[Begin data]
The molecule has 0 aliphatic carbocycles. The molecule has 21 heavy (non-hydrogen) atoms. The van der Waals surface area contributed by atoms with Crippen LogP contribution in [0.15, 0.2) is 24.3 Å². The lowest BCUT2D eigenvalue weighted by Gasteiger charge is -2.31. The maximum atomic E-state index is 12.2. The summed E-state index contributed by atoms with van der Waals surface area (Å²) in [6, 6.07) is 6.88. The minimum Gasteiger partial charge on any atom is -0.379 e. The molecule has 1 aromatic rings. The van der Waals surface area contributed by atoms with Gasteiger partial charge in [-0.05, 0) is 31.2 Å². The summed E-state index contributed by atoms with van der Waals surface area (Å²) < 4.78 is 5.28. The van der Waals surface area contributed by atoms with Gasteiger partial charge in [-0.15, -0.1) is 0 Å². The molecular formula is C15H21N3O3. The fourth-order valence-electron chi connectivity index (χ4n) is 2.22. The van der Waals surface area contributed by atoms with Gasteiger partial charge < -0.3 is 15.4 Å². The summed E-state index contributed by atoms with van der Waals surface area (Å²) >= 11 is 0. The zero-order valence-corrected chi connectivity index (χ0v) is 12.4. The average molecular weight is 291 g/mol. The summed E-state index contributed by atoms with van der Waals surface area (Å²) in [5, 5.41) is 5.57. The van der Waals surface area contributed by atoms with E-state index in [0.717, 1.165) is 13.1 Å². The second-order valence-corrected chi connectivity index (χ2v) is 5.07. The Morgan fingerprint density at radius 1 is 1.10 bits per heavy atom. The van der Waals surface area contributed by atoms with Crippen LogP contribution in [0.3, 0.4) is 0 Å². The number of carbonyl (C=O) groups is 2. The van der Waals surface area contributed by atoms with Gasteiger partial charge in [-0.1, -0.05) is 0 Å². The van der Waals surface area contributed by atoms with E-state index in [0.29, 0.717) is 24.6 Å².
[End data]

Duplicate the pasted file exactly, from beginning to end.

The molecule has 0 aliphatic carbocycles. The molecule has 21 heavy (non-hydrogen) atoms. The van der Waals surface area contributed by atoms with Crippen LogP contribution in [0.15, 0.2) is 24.3 Å². The lowest BCUT2D eigenvalue weighted by Gasteiger charge is -2.31. The maximum atomic E-state index is 12.2. The summed E-state index contributed by atoms with van der Waals surface area (Å²) in [6, 6.07) is 6.88. The minimum Gasteiger partial charge on any atom is -0.379 e. The molecule has 1 aromatic rings. The van der Waals surface area contributed by atoms with Gasteiger partial charge in [-0.05, 0) is 31.2 Å². The summed E-state index contributed by atoms with van der Waals surface area (Å²) < 4.78 is 5.28. The van der Waals surface area contributed by atoms with Gasteiger partial charge in [-0.15, -0.1) is 0 Å². The molecular formula is C15H21N3O3. The fourth-order valence-electron chi connectivity index (χ4n) is 2.22. The van der Waals surface area contributed by atoms with Gasteiger partial charge < -0.3 is 15.4 Å². The summed E-state index contributed by atoms with van der Waals surface area (Å²) >= 11 is 0. The zero-order valence-corrected chi connectivity index (χ0v) is 12.4. The average molecular weight is 291 g/mol. The summed E-state index contributed by atoms with van der Waals surface area (Å²) in [5, 5.41) is 5.57. The van der Waals surface area contributed by atoms with E-state index in [0.717, 1.165) is 13.1 Å². The second-order valence-corrected chi connectivity index (χ2v) is 5.07. The Morgan fingerprint density at radius 1 is 1.10 bits per heavy atom. The van der Waals surface area contributed by atoms with Crippen LogP contribution in [0.3, 0.4) is 0 Å². The number of carbonyl (C=O) groups is 2. The van der Waals surface area contributed by atoms with Gasteiger partial charge in [-0.1, -0.05) is 0 Å². The van der Waals surface area contributed by atoms with E-state index in [0.29, 0.717) is 24.6 Å².